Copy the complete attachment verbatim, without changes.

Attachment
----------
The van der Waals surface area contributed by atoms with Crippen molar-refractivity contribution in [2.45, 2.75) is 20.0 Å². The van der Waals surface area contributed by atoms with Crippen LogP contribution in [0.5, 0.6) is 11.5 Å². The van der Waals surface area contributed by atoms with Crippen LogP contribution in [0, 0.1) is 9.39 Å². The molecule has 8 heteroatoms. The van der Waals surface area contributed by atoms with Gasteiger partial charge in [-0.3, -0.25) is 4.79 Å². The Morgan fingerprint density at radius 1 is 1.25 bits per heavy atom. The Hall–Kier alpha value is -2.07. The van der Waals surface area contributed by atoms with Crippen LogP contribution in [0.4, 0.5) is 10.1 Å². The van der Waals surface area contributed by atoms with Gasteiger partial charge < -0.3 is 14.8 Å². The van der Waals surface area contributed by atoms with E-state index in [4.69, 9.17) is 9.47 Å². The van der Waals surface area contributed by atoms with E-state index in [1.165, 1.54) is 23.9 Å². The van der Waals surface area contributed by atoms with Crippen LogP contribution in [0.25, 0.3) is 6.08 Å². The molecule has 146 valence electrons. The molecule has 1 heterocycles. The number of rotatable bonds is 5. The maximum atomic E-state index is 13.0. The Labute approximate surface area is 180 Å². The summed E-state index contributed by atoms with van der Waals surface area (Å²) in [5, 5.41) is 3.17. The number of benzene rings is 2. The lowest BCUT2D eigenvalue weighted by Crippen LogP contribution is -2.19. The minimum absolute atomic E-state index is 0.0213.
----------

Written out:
The van der Waals surface area contributed by atoms with Crippen molar-refractivity contribution in [2.45, 2.75) is 20.0 Å². The van der Waals surface area contributed by atoms with Crippen LogP contribution in [0.5, 0.6) is 11.5 Å². The van der Waals surface area contributed by atoms with Crippen LogP contribution in [0, 0.1) is 9.39 Å². The molecule has 8 heteroatoms. The van der Waals surface area contributed by atoms with Gasteiger partial charge in [-0.3, -0.25) is 4.79 Å². The Morgan fingerprint density at radius 1 is 1.25 bits per heavy atom. The Hall–Kier alpha value is -2.07. The van der Waals surface area contributed by atoms with Crippen LogP contribution in [0.4, 0.5) is 10.1 Å². The van der Waals surface area contributed by atoms with Gasteiger partial charge < -0.3 is 14.8 Å². The van der Waals surface area contributed by atoms with E-state index in [4.69, 9.17) is 9.47 Å². The van der Waals surface area contributed by atoms with E-state index in [1.165, 1.54) is 23.9 Å². The van der Waals surface area contributed by atoms with Crippen LogP contribution in [0.25, 0.3) is 6.08 Å². The molecule has 146 valence electrons. The molecule has 1 heterocycles. The number of rotatable bonds is 5. The maximum atomic E-state index is 13.0. The Labute approximate surface area is 180 Å². The summed E-state index contributed by atoms with van der Waals surface area (Å²) in [5, 5.41) is 3.17. The number of benzene rings is 2. The lowest BCUT2D eigenvalue weighted by Crippen LogP contribution is -2.19. The minimum absolute atomic E-state index is 0.0213.